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Haitians lose patriotism as crises worsen, diasporas wave flag for them

By Onz Chery

Members of the Haitian American Law Enforcement
Members of the Haitian American Law Enforcement Fraternal Organization (HALEFO) carrying the US and Haitian flags during a parade for Life of Hope’s Haitian American Heritage and Flag Day celebration in Flatbush, Brooklyn on May 18, 2021. / Photo Credit: Leonardo March for The Haitian Times

CAP-HAITIEN — David Saint-Juste’s voice started shrieking through the phone as if he was about to cry, but somehow he managed to collect himself. The problems in Bel Air, a rundown neighborhood in Port-au-Prince, are just too much to bear.  

Children often spend three days without a proper meal, and one of them has been complaining about getting dizzy. About every two weeks, people are shot dead in the neighborhood. Many residents are still homeless after gang members burned their homes. They are so helpless that some have gone to the point that they collect rainwater to take care of their basic needs, Saint-Juste said.

Saint-Juste spoke to The Haitian Times on the eve of May 2022, a month known for two patriotic holidays: Labor and Agriculture Day and Flag Day. Depressed, celebrating those holidays in any shape or form was nowhere near Saint-Juste’s mind.

“Bel Air hit rock bottom,” Saint-Juste, who preferred to be referred to as this pseudonym out of fear of getting attacked, said. “Some parts look like the Amazon forest now, only the animals are missing. Can we celebrate in this condition?”


It has become a pattern over the years for many Haitians, particularly in Port-au-Prince, to neglect national holidays because they are suffering from gang violence, high cost of living, hunger, and other effects of prolonged political instability. 

Although there are still some festivities planned across the country, the center of celebration for Haiti’s May festivities has shifted overseas, notably in Florida and New York. May is Haitian Heritage Month in the United States and as per usual the month is filled with different events like brunches, art exhibitions, dance classes, and more.

So, the sense of patriotism is considerably higher among some Haitian-Americans because they are not exposed to Haiti’s struggles, residents said.

“If you go try telling a child in Haiti ‘You have to be proud of your country.’ He will look at you like ‘What are you talking about?” said Fayola Nicaisse, a Miami-based entrepreneur. “Every time I talk to families in Haiti they’re in chaos. How can they be excited?”

Meanwhile, for many Haitians overseas since they are not blinded firsthand by the country’s struggles, they can fully advocate and cherish the Haitian pride, the country’s culture and history.


“We’re holding the flag up high for them,” said Mecca “Grimo” Marcelin, a cultural promoter in Miami. “They may not understand because they’re going through dire situations right now, us on this side, this is our obligation.”

From celebrating to counting deaths 

Bel Air, Saint-Juste’s native neighborhood, was once known for producing arts and was also a center of attraction on Flag Day, but there have not been parades there in three years. Many residents there, around this time of year, are in survival mode. Saint-Juste is looking for ways to collect money to assist four families who struggle to eat. The thoughts of May celebrations are only distant memories now.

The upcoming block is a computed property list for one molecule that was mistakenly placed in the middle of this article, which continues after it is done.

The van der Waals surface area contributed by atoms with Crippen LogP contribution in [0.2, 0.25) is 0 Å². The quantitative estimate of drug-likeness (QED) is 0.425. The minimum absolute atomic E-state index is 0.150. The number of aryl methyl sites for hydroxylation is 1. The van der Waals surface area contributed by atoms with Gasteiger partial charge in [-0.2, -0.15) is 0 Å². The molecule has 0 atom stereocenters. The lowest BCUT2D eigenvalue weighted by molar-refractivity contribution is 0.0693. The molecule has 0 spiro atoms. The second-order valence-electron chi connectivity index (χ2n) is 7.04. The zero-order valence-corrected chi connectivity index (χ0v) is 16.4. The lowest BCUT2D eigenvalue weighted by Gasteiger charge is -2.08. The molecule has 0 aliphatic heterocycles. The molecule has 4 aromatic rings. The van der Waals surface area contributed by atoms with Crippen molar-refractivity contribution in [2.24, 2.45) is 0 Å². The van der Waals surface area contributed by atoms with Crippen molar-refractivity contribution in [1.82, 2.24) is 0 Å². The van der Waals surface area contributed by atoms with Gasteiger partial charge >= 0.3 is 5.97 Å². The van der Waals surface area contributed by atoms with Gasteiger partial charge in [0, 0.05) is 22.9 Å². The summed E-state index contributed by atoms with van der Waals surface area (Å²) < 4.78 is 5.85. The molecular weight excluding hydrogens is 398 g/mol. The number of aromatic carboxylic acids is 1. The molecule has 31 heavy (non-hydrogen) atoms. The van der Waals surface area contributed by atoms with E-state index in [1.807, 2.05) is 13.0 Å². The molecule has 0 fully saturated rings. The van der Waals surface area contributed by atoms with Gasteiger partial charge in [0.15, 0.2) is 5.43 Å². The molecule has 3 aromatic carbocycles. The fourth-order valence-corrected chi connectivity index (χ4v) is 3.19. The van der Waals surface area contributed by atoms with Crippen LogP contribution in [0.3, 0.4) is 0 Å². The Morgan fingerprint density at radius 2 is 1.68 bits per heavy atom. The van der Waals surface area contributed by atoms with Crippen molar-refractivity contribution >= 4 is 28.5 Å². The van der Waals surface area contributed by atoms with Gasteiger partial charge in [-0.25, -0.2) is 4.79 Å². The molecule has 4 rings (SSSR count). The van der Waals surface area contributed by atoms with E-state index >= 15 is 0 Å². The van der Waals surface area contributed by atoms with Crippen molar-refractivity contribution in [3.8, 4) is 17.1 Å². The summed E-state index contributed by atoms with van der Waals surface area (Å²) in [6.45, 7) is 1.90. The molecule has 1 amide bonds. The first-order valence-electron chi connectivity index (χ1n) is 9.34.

“When someone cut a tree they told people to encourage them to plant 10,” Saint-Juste said, referring to the past Agriculture Day festivities. “Now we’re counting by tens people we lost.”

Just last year, three days before May 18, gang members killed at least three Bel Air residents, injured many others and burned homes.


This year, gangs are targeting Croix-des-Bouquets, a commune near Port-au-Prince, in May. Many residents have been fleeing their homes due to gang violence. Croix-des-Bouquets was once known for its rara bands, but has lost its patriotic flair to being known for kidnapping and gang shootings. 

Champ de Mars, Port-au-Prince’s main square, was also known for hosting May festivities but is now a go-to spot for violent protests.

More patriotic after leaving Haiti

Even in Cap-Haitien, Haiti’s second-largest city which is not plagued by gang violence, residents are lamenting the lack of celebration. However, there was a food fair for Agriculture Day and there will be parades on Flag Day, but it is not what it used to be, residents said. 

“May 18, the birth of our flag, is still what it is but we [Haitians] changed,” said Womario Louis, 23, a Cap-Haitien resident. “And that will always hurt. People in other countries are doing a lot of activities. There’s something about Haitians, they love their country more when they’re outside of it.”


Indeed, Marcelin, the cultural promoter, said it is partially true that some Haitian overseas see the value of Haiti after leaving it. 

But for Valery Marius, a Haitian-born entrepreneur based in Pembroke Pines, Florida, his love for Haiti will remain the same no matter what country he is in, he said. Marius also strongly disagrees that Haitians overseas are more patriotic than those in Haiti. 

“They still feel like those days [holidays] will always be important,” the president of Valmas Cremas said. “Here, it seems like it’s bigger in appearance because they designated a month for it, so it’s making more impact.”

To those arguing that the patriotic mood did drop in Haiti, the solution to fix this issue is to fix the country. 

“The people here to give the country directions have to do their duty,” said Nicaisse, owner of Ebene Naturals, a beauty product brand. “The world is watching us.”

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